The last two foundation years of building Intrepid Landcare has been a bit of a blur. It only feels like yesterday when I met Megan for the second or third time in a Sydney cafe in Chatswood only moments before meeting Landcare Australia to pitch our idea of a national movement that connects, inspires and empowers young people to act and lead with Landcare. Back then it was just the two of us, and our parents and friends who were probably like, yes, this is another great idea, “go for it and best of luck!”
I knew it was a great idea, and so did Megan.
From that initial meeting with Landcare Australia it took us about 3 months to figure out if we should be our own identity or be part of another identity. Having hindsight from many failures before with trying to setup young people movements I knew that we had to be our own identity. An identity for young people, created by young people so that it can become their identity. A movement becomes a movement when people embody the core of who you are, and part of this is your organisational identity.
So, how have we created an identity for Intrepid Landcare?
We soon pooled together a brilliant tribe filled with passions and skills that were similar yet different to our own passions and skills. We knew we needed what we didn’t have, along with having what we had lots of, that being energy! We pieced together a constitution, governance structure and without any face to face meetings we soon became an identity over Facebook chat, phone meetings and Google Hangout. We then raised enough cash through our initial crowdfunding campaign, which we are always grateful for the donors who initially backed us, to fund flights and food to pay for our first Board Retreat, our first face to face meeting. Thanks again!
It was as if we already knew each other but didn’t. We met in Berry NSW, and stayed in this beautiful log cabin filled with love and international treasures, the home of Bill and Leslie Pigott, who are worldly legends on all things Landcare and leadership. The Pigott’s opened their home to us for a weekend, and also baked muffins and refilled (and still do) our hearts with worldly insights into Landcare and leadership.
We had a packed agenda for this first face to face meeting (which we now call Board Retreats), yet somehow had lots of time for laughing, sharing stories and enjoying nature (which is of no surprise when you are around Megan!). First off the agenda was how we expected each other to communicate, recognising that we all are different, have different needs and work and live different lives and in different parts of the country. We started with this because we knew we wanted to create the right culture.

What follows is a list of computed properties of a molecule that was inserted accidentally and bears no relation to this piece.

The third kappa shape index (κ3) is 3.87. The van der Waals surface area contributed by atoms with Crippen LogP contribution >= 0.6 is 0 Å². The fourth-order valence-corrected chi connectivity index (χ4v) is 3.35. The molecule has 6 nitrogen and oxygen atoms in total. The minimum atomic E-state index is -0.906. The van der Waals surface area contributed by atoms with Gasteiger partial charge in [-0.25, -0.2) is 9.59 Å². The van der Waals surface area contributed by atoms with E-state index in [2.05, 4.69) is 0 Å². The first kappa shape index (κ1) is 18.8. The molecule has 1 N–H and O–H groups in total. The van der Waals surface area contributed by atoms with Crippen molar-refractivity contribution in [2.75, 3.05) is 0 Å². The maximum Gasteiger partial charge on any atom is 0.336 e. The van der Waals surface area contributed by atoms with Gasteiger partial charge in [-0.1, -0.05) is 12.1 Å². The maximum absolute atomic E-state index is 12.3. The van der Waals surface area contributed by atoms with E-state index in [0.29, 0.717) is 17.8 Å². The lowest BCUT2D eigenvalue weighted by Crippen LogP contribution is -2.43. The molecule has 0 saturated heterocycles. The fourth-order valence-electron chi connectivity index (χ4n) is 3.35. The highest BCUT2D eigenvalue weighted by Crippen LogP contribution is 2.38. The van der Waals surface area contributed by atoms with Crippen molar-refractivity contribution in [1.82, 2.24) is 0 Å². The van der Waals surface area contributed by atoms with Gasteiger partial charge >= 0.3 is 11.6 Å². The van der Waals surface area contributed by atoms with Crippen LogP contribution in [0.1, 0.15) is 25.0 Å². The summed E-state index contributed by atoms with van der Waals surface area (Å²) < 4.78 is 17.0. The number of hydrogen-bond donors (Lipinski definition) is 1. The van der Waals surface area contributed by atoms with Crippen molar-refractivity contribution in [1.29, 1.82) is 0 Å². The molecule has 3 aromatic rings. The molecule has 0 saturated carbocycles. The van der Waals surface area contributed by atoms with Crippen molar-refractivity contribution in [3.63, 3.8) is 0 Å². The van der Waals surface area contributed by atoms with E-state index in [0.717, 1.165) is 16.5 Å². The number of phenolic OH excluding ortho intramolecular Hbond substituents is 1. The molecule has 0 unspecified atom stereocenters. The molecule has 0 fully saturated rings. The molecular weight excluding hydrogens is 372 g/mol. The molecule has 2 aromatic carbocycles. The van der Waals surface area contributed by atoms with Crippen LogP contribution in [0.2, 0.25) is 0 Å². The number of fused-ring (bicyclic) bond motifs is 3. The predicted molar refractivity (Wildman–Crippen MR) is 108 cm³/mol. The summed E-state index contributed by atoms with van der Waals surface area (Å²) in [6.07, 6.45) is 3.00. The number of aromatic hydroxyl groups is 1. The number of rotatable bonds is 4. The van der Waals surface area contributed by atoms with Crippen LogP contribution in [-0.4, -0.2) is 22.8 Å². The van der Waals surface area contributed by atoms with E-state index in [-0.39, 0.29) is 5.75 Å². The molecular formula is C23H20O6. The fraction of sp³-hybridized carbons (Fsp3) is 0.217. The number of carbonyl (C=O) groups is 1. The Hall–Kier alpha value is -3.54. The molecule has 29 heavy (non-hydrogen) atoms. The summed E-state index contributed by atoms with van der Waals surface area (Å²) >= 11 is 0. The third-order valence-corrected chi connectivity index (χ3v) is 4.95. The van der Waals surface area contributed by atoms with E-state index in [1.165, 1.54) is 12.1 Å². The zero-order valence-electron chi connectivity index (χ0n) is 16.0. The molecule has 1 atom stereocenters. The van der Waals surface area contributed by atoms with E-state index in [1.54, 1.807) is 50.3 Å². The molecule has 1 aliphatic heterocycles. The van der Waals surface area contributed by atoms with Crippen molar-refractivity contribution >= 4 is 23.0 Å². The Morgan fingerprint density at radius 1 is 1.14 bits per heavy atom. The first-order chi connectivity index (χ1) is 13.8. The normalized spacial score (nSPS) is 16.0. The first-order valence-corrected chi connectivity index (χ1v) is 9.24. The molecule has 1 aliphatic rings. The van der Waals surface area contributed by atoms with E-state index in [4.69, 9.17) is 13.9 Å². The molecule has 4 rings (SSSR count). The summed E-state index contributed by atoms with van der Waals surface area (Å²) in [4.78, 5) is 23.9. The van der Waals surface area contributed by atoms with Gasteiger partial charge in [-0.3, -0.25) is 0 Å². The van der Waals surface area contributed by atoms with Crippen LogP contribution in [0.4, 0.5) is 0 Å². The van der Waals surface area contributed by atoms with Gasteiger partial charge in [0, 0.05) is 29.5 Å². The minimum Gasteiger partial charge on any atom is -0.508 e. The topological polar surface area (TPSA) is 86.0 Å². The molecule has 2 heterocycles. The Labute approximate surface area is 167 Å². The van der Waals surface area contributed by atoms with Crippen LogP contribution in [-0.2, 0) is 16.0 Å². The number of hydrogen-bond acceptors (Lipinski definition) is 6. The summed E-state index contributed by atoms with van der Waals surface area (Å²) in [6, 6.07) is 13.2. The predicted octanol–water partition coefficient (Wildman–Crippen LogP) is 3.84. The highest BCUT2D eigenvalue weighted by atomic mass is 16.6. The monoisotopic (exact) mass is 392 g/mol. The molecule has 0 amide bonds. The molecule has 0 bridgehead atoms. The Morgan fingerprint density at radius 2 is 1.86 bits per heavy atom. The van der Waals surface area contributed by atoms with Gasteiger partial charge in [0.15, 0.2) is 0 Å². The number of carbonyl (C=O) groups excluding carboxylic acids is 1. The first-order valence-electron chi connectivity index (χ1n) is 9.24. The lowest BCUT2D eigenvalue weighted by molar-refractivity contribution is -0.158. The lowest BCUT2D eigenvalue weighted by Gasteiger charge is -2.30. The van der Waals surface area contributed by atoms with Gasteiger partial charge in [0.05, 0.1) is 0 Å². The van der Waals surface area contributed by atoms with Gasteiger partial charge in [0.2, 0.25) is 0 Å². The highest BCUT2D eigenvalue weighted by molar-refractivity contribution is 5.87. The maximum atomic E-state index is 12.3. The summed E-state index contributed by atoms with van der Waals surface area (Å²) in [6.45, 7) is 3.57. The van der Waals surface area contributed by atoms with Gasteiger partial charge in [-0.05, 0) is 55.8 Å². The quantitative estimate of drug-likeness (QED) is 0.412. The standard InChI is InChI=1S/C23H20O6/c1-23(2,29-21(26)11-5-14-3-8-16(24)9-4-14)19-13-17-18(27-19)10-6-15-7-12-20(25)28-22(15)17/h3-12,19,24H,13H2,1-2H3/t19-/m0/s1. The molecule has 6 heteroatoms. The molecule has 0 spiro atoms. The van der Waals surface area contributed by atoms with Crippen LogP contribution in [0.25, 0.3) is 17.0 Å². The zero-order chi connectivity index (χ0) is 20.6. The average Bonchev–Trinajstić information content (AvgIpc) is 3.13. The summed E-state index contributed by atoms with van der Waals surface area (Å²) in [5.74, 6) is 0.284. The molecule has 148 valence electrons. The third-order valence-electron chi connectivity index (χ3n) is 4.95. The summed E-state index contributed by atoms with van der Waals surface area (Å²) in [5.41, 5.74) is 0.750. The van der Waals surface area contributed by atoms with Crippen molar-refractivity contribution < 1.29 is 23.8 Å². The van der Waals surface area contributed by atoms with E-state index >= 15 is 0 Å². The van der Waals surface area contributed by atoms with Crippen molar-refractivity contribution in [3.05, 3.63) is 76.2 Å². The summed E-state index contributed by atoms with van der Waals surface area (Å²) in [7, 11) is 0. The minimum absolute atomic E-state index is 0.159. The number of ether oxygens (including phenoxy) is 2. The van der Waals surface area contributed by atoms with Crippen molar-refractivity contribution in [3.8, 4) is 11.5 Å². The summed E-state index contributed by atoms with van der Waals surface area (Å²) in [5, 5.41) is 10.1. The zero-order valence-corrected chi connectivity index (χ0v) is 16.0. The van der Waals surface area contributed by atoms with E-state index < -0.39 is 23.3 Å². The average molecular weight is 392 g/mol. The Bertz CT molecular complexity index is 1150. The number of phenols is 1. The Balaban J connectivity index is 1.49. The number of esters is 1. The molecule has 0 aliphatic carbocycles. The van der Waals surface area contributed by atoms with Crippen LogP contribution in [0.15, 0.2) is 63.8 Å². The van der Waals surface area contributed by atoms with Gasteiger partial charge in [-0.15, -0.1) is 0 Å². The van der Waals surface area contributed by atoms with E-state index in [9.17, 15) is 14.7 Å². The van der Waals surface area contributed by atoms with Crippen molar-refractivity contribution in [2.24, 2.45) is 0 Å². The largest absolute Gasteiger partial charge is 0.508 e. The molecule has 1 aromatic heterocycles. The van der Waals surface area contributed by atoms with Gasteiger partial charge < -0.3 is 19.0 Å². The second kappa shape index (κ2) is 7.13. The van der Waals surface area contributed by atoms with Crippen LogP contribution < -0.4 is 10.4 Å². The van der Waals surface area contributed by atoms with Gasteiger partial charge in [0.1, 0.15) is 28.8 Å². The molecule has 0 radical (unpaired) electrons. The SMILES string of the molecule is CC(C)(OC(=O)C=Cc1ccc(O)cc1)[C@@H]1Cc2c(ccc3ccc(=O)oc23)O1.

We are ever so grateful for this initial work we worked hard to get right, and still do! We continually put ourselves on the line to share our deepest flaws and greatest assets. We discuss what we like and don’t like to do, and work out how to share the load and keep us moving forward. We clearly know what we don’t want what people think comes inherently with organisations – gossip, hierarchical structure, power and generational indifference with gender, age, ethnicity and disabilities, among much more. None of us either have time or want to tread water through murky waters. Our cause doesn’t deserve the impurities of human beings’ inequalities, it deserves equality.
It has been two years and if we wrote a plan – which we kind of did – it wouldn’t have been filled with the characters we have met and the conversations we have had. Although while I think it is important to have a plan, it is not essential to be first off the rank with designing and defining organisations, rather, you need the right culture to be the heart of what is and has to come. This is my biggest lesson thus far, and it is the why of what Intrepid Landcare is and is becoming.
Culture is the beating heart of any organisation. We can talk about intellectual and emotional intelligence all you like, or the super-drivers of organisations. I think the most important part is getting over yourself and having the listening of others and granting yourself the listening of others that speaks what you or your organisation wants – collaboration and all that super-driver talk. What other organisations do not do enough of is working hard on the essentials, and that is figuring out what organisational identity do we want to create and need to have to be and do what those strategic and business plans suggest we need to achieve.
Once you have the right culture sorted (which is always in a state of flux, meaning that this part needs consistent work, and needs to be the heart of every conversation) in a blink of an eye your movement will have its own wings. The next challenge is not letting others’ impurities diminish your identity – it is best to leave gossip, hierarchical structure, power and generational indifference with gender, age, ethnicity and disabilities, among much more at the door 🙂